Tony Clark: Chinoiserie Landscape 1987 - 2017
⬤ Murray White Room 16 Feb - 29 Mar 2018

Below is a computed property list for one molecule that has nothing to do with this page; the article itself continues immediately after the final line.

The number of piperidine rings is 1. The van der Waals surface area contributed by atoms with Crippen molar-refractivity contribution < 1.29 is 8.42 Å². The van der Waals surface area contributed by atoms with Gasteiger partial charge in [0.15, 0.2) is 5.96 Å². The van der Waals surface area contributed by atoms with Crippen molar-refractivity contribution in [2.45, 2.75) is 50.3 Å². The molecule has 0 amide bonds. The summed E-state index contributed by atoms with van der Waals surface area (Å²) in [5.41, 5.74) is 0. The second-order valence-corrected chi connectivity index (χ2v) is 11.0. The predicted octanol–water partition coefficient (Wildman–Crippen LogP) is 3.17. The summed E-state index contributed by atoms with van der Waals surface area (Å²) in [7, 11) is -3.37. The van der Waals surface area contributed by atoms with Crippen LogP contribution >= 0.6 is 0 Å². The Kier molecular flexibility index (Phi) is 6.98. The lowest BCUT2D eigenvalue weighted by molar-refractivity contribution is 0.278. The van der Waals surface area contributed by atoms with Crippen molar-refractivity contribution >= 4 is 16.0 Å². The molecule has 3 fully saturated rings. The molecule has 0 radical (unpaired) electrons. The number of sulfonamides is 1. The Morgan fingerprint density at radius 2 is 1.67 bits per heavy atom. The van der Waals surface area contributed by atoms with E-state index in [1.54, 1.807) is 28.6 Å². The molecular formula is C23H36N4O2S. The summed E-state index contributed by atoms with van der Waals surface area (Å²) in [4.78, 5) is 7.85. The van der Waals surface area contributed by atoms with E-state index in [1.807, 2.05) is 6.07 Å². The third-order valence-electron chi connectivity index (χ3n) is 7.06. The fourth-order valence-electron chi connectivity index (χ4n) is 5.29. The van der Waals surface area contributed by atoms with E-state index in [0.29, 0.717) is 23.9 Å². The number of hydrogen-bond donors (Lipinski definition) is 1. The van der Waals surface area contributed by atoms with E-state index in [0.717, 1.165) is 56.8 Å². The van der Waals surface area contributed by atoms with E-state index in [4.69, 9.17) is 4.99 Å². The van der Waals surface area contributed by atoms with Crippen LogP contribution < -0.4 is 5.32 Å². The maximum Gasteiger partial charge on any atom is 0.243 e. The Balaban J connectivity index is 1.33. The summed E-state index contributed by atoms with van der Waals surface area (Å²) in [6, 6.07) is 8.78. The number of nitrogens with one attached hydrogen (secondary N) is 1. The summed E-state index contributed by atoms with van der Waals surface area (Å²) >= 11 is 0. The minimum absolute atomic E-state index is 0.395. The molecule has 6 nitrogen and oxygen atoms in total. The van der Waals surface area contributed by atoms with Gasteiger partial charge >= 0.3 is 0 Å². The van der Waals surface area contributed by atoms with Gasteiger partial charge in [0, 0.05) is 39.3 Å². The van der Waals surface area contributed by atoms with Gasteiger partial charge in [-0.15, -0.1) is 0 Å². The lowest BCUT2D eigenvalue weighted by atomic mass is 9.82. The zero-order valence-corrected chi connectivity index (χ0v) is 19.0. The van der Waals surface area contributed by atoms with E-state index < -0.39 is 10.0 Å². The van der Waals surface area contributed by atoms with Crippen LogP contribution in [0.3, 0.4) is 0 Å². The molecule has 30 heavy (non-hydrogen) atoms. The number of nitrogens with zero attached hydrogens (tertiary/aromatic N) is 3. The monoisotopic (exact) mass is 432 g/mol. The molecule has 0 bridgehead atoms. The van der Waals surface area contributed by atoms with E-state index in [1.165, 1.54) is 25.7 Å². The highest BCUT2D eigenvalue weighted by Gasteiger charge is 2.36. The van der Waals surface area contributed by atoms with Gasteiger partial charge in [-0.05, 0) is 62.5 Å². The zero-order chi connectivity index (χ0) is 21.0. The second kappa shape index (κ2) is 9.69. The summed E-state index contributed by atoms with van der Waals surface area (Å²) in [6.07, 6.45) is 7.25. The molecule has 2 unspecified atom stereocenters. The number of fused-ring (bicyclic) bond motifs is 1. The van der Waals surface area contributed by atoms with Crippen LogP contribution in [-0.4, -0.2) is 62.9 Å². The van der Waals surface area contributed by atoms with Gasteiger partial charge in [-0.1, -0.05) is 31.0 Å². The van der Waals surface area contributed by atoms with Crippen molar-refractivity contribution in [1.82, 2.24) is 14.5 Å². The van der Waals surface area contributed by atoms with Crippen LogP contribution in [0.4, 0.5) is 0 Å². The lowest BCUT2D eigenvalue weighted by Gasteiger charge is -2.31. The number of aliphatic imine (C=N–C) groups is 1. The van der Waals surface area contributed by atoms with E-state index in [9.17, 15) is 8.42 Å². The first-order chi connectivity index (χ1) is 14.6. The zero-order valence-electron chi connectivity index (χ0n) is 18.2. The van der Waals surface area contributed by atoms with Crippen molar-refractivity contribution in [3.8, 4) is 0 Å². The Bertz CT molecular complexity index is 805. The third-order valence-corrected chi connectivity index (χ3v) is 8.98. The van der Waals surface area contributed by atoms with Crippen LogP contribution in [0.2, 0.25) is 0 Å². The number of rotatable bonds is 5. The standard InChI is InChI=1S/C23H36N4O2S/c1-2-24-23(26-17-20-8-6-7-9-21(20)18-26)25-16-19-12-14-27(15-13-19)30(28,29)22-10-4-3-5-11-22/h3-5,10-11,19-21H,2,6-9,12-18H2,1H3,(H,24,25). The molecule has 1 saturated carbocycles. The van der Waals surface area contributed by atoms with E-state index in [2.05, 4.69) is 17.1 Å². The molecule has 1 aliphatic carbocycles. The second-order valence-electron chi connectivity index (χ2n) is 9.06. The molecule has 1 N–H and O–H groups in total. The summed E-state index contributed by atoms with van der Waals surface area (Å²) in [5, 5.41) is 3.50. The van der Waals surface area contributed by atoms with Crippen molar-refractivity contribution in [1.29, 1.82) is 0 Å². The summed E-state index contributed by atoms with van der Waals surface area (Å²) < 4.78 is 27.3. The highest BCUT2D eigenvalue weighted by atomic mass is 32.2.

Paul Taylor’s famous ‘Popism’ manifesto of 1982 included an exhortation to Australian artists to embrace the gulf separating them from the traditional centres of Western art history, to craft an art ‘born in mediation, gestated within the camera, where things are naturally upside-down, and expressed in a carnivalesque array of copies, inversions and negatives’. The same year, Tony Clark held his first solo exhibition, at John Nixon’s Art Projects in Melbourne, consisting of a series of modest, sloppily painted canvas boards depicting classical architectural and sculptural motifs arranged along a wooden shelf under the elusive title Technical Manifesto of Town Planning. To some, Clark’s work seemed the perfect embodiment of Taylor’s ideas, seeming to delight in its own poverty, in the comic mismatch between the grand traditions to which it referred and the amateurish, haphazard nature of its painting. This tension is perhaps at its most pronounced in the Sacro-Idyllic Landscapes of 1983, which reduced the twin tropes of classical landscape painting (classical architecture embedded in idyllic nature) to almost pathetic smudges set against monochrome grounds.